Lost for words

I’ve been trying all afternoon to write a blog post for Hay Festival, about being at the festival, appearing on stage with Mererid Hopwood for the Winter Weekend. Trying and failing to find the words, writing and deleting. The light has faded, sun set, and still I am lost for words, which is both ironic and mystifying.

The Lost Words is two years old and two years ago Robert Macfarlane and I spoke about the book at the same festival. It had just been crowned Hay Festival Book of the Year, but was such an infant still. It hadn’t yet become a beautiful musical interpretation, nor yet escaped the pages onto the walls of the Royal Orthopaedic Hospital in Stanmore, or the Aeurin Bevan Hospital, Cwmbran. Here, now, two years on, we were celebrating its new shape-shifting into Geiriau Diflanedig, translated/adapted into the language of Cymraeg by Mererid Hopwood.

As we took to the stage together I was a little nervous as I was going to attempt to speak the Red Fox onto paper, as I had at the Albert Hall where the book became a BBC Prom, but this time two foxes, one English, Red Fox, one Cadno Coch. But first we would talk.

I’m not sure of the precise moment it happened. I know it was while Mererid was talking about the nature of language, how translation is more than just finding words that say, describe, the same thing in one language as in another. The air became charged with something. All attention riveted onto that way language, thought, communication, collaborate. How the way a language is, speaks about how a People think. And Mererid spoke of how she feels, as a speaker of the Welsh language, in a land where English is now dominant. She read a piece of writing that is young, that she had written a couple of weeks before, that was passionate, inclusive, beautiful, lyrical and heart-felt, about this, about what it feels like…. and I wish, I wish, I had a recording of this, to listen to again, because once is not enough. Not enough. My ears are so hungry to hear it again. And maybe it was just so unprofessional of me, but I completely forgot that I was on stage, and from then on I was transported to somewhere other.

When Peter asked if I would paint, I stepped up, mixed red with water, began to speak, and this is where the ‘spells’, written by Robert, become really potent, because they are written to be spoken aloud. And it does feel that it is the spoken word that combines with pigment to conjure the red fox onto the paper. And to do this you have to learn, by heart, those words so that they are so deep in your soul that you can fix eyes onto the end of the brush and paint. And then as the first fox was spoken onto the paper, a moment of silence, Mererid began the Cadno Goch, and this is a different experience, but her lyrical speech, her playful conjuring, that’s what the brush follows. Almost, as I had began, I lost faith with myself. I couldn’t do this, in front of an audience. I would fail, spectacularly. Why didn’t I just paint one fox, as I had in the Albert Hall, when for the second half of the painting the choir sang? But I wanted so much to join the two, the English, the Welsh, here by the borderlands, at this time when so many try to divide us, to ‘other’, to splinter, I wanted to combine, and surely it was worth the trying?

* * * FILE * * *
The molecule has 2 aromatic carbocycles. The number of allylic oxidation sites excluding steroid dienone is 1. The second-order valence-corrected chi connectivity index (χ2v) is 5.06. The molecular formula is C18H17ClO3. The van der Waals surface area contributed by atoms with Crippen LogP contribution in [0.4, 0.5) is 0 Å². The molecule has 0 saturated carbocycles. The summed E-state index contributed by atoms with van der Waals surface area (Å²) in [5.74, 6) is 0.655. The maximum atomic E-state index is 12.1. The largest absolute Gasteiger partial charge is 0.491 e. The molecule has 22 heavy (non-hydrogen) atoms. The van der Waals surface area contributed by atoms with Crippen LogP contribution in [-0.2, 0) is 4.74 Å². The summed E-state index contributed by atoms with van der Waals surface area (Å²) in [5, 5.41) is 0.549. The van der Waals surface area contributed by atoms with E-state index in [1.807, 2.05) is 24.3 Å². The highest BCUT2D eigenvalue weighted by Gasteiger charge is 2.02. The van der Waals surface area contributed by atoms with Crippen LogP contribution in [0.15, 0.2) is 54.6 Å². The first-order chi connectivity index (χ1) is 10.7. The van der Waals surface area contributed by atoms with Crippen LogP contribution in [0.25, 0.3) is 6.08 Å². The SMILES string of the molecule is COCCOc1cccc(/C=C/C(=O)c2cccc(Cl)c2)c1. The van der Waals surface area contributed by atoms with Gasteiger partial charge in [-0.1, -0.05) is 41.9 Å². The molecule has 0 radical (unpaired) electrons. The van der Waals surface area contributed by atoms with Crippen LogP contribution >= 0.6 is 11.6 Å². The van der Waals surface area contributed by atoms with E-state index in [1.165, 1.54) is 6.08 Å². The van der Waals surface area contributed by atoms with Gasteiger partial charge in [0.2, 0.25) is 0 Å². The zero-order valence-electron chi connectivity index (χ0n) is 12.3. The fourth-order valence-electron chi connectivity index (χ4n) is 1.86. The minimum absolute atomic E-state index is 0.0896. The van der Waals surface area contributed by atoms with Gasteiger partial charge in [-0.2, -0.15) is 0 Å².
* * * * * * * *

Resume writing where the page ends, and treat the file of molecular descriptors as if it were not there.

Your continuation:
Later a question from the audience asked the best way to learn the language. Mererid said the best way was not to be scared of making mistakes. And this, too, is how to learn to paint, to write. To be willing to try, always, open-hearted. Because nothing we do can ever achieve perfection, but we can try. If we don’t try, we fail. But if we try, each time we fail, fall short, we learn by our mistakes. This is what learning is. This is what is being lost from education, what we need to put back. That playful spirit that knows that things won’t always work, but by trying we might just find a way.

The painting, spoken into being on stage at the festival will be auctioned to raise money for the Hay Festival Foundation.

To all the audience who shared this experience with us, thank you. I hope you didn’t mind that for that moment I completely forgot where I was, but how utterly wonderful to be so transported. I think it was when Mererid was talking about how in Wales you cannot say ‘I own this’, ‘this is mine’, but rather ‘I have this with me’…..and how much more real is this way of speaking of ‘ownership’ for us transient beings than this? How much less acquisitive. There was magic in the air on the stage, with Peter and Mererid. It was so lovely to be a part of it.

Listen to Jackie Morris' event with Mererid Hopwood at Winter Weekend 2019 here. Discover the 2017 Winter Weekend session with Jackie Morris and Robert Macfarlane here.